While clearly Mr. Porter referenced larger ills; the concept remains fundamental. The international art market, like all business, is charged to create shared value. Given the recent headlines, it is important to ask:

Is the international art market properly creating this value? 

If not, how can it be improved? 
What is each of us doing to make it so?

18 August 2013

Un exemple atypique de restitution

by Thierry Bajou, Conservateur en chef du patrimoine, Service des musées de France, Ministère de la Culture et de la communication
[Editor's note: It is not every day that an official from the French Ministry of Culture, in this case Thierry Bajou, submits an essay to a blog on plundered art. This particular piece sheds some light on the work that he does on behalf of the French government which he serves with great distinction and devotion--identifying, locating, and, whenever possible, restituting looted works and objects of art to their rightful owners. We are finally able to present this article in its original version--our apologies to those of you who do not read French. It is somewhat lengthy but enlightening.]
Au début de l’année 2009, une personne habitant le centre de la France s’est présentée au commissariat de police de son quartier pour informer les autorités d’une situation peu banale. Celle que nous appellerons ici Jane Doe pour préserver son anonymat, venait de bénéficier d’un héritage comportant un ensemble de vingt-six œuvres d’art dont la tradition familiale rapportait qu’elles avaient été abandonnées à la fin de la guerre par des officiers allemands qui avaient pris logis au domicile de son grand-oncle et de sa grand-tante. Sans doute un peu perplexe face à des œuvres qu’on lui indiquait comme ayant été volées puis abandonnées, la police locale a saisi l’Office Central de Lutte contre le Trafic des Biens Culturels (OCBC) qui a lui-même contacté le ministère de la Culture et de la communication.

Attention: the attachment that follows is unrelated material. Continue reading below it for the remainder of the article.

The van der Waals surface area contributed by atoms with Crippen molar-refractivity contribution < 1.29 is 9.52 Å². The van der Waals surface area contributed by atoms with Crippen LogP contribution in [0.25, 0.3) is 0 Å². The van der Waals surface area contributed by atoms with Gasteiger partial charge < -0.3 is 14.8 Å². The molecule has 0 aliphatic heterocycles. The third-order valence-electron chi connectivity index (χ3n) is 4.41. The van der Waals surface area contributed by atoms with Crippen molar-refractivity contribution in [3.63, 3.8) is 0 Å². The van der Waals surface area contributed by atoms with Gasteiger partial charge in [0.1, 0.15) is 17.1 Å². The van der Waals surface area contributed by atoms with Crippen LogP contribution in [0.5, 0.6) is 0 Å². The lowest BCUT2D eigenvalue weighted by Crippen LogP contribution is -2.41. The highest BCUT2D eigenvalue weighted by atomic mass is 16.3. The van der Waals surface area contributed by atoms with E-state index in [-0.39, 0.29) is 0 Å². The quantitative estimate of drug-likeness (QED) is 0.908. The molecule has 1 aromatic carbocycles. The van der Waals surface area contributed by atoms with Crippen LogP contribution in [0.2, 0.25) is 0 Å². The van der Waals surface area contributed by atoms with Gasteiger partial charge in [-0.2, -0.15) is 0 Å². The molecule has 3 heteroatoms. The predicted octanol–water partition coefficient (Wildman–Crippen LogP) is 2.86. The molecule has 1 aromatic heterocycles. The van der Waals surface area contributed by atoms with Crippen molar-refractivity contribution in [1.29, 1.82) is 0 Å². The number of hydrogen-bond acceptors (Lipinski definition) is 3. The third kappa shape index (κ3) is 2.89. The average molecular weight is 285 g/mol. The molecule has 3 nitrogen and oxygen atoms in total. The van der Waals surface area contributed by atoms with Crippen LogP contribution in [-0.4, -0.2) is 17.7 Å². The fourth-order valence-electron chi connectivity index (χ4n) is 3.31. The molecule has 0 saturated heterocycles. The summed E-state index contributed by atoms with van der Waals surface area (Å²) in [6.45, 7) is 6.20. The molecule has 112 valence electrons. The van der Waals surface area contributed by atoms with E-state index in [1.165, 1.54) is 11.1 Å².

Jane Doe souhaitait se défaire de ces biens afin qu’« ils soient si possible restitués à leurs légitimes propriétaires » pour reprendre les termes qu’elle utilisait dans un mail qu’elle m’a adressé au Service des musées de France le 11 juillet 2010[1] ; elle y expliquait : « L'oncle et la tante de mon père, tous deux instituteurs […] ont hébergés pour une nuit, à la fin de la guerre, des soldats allemands qui rentraient chez eux. Pressés par le temps, semble-t-il, ils ont abandonné sur place ces tableaux, que l'oncle et la tante ont ensuite conservés pour je ne sais quelle raison (appât du gain?, difficultés de tous ordres à cette époque puis, ensuite, la crainte d'être accusés de recel ?). […] Quelques années avant sa mort, la tante, qui n'avait pas eu d'enfant, a confié ces œuvres à mon père en lui faisant promettre de ne pas les vendre de son vivant. Lui-même a adopté la même attitude et les a gardés jusqu'à son décès, survenu en août 2007 […] ».